Article II, § 12 of the Montana Constitution provides that “[t]he right of any person to keep or bear arms in defense of his own home, person, and property, or in aid of the civil power when thereto legally summoned, shall not be called in question, but nothing herein contained shall be held to permit the carrying of concealed weapons.”

Originally enacted as Article III, § 13 of the Montana Constitution, this provision has been interpreted by state courts to protect an individual right to possess arms in defense of self and property. This right has been interpreted to be subject to regulations by the state that are “reasonably necessary to preserve the public welfare.”1

In a 2012 case, State v. Fadness, the Supreme Court of Montana rejected the argument that the state’s felon-in-possession law violated article 2, section 12 of the Montana Constitution.2 In addressing this matter, the court ruled that the state right to bear arms “is not unlimited,”((Id. at 25.)) that “the right of a felon to keep or bear arms may be regulated in the interest of public safety,”3 and that “the right to bear arms is subject to the police power of the state.”4 In reaching these conclusions, the court looked to a Fifth Circuit ruling, which declared that “[a convicted felon] may not justly complain of the limitation on his liberty when his possession of firearms would otherwise threaten the security of his fellow citizens.”5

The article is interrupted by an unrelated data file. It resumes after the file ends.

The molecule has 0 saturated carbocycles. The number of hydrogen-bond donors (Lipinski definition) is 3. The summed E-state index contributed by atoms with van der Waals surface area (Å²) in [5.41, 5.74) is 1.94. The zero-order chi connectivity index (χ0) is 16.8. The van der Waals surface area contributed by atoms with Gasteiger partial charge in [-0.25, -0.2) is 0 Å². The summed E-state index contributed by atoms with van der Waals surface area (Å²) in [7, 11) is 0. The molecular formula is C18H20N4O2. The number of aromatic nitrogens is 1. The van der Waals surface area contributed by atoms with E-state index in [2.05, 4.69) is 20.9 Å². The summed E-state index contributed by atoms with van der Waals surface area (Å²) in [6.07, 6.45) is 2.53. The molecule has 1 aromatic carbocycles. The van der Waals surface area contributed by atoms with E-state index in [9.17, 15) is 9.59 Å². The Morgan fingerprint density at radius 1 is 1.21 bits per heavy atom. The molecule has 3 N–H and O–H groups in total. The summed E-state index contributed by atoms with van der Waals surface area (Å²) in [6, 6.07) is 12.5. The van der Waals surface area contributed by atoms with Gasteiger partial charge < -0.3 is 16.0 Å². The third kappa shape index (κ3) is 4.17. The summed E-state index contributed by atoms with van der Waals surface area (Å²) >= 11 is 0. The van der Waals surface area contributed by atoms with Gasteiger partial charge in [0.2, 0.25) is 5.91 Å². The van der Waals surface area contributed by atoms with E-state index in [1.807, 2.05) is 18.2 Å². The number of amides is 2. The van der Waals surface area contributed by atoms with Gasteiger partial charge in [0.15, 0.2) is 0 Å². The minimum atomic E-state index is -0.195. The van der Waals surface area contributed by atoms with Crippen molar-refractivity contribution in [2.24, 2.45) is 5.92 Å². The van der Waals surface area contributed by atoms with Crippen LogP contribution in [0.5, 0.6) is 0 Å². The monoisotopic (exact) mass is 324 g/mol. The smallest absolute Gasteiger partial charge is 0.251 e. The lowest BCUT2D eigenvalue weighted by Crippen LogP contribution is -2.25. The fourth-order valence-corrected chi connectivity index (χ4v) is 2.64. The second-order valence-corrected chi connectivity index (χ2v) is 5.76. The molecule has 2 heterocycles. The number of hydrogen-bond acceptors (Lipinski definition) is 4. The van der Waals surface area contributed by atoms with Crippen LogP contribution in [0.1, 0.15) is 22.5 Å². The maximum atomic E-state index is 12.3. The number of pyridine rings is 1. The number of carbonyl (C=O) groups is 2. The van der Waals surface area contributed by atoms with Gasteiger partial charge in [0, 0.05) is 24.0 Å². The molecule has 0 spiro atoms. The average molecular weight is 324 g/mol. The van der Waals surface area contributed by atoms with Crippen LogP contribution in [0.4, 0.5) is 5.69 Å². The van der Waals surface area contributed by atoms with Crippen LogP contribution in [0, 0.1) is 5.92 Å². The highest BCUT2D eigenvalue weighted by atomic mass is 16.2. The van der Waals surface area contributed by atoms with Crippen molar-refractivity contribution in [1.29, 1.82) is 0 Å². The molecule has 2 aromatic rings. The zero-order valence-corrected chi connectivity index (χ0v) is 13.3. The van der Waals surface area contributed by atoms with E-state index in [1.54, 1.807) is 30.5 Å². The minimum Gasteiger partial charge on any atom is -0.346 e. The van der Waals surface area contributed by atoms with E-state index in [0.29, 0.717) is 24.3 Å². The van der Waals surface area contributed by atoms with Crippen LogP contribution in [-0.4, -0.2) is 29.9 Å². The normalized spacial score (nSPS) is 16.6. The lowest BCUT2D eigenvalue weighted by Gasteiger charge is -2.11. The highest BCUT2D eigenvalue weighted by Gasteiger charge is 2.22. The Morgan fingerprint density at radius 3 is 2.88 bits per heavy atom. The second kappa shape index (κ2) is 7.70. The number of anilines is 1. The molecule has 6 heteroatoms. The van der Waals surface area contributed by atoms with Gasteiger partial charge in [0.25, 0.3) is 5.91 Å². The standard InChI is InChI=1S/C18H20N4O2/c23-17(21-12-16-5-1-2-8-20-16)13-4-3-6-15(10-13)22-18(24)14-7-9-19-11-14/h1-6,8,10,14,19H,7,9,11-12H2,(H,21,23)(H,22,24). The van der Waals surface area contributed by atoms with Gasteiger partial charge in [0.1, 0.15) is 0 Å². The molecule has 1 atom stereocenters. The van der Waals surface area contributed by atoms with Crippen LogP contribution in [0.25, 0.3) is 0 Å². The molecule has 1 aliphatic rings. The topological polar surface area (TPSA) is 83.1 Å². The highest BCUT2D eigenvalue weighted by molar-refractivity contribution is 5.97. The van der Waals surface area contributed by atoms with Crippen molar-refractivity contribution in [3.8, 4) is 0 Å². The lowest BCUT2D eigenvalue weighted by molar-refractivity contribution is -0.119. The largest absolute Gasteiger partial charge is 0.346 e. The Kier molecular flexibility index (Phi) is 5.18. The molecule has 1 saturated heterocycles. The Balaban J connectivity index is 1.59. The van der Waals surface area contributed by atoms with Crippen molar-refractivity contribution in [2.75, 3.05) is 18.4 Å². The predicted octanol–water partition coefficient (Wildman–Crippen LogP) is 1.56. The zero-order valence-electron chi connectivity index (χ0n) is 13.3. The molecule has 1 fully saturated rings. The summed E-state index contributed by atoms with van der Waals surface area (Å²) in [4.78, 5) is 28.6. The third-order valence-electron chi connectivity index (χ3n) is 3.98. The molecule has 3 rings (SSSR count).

Notes
  1. See State v. Rathbone, 100 P.2d 86, 91 (Mont. 1940) (stating that the exercise of police power may infringe upon private rights only to the extent reasonably necessary to preserve the public welfare, and holding that the right “to keep or bear arms” protects a fundamental right to defend one’s own property); and United States v. Brooks, 890 P.2d 759, 761 (Mont. 1995) (holding that while a convicted criminal offender may be deprived of his or her constitutional rights, including the right “to keep or bear arms,” such deprivation must be specifically enumerated and included in the sentencing order). ⤴︎
  2. 268 P.3d 17 (Mont. 2012). ⤴︎
  3. Id. ⤴︎
  4. Id. ⤴︎
  5. Id. at 26, quoting United States v. Everist, 368 F.3d 517, 519 (5th Cir. 2004). ⤴︎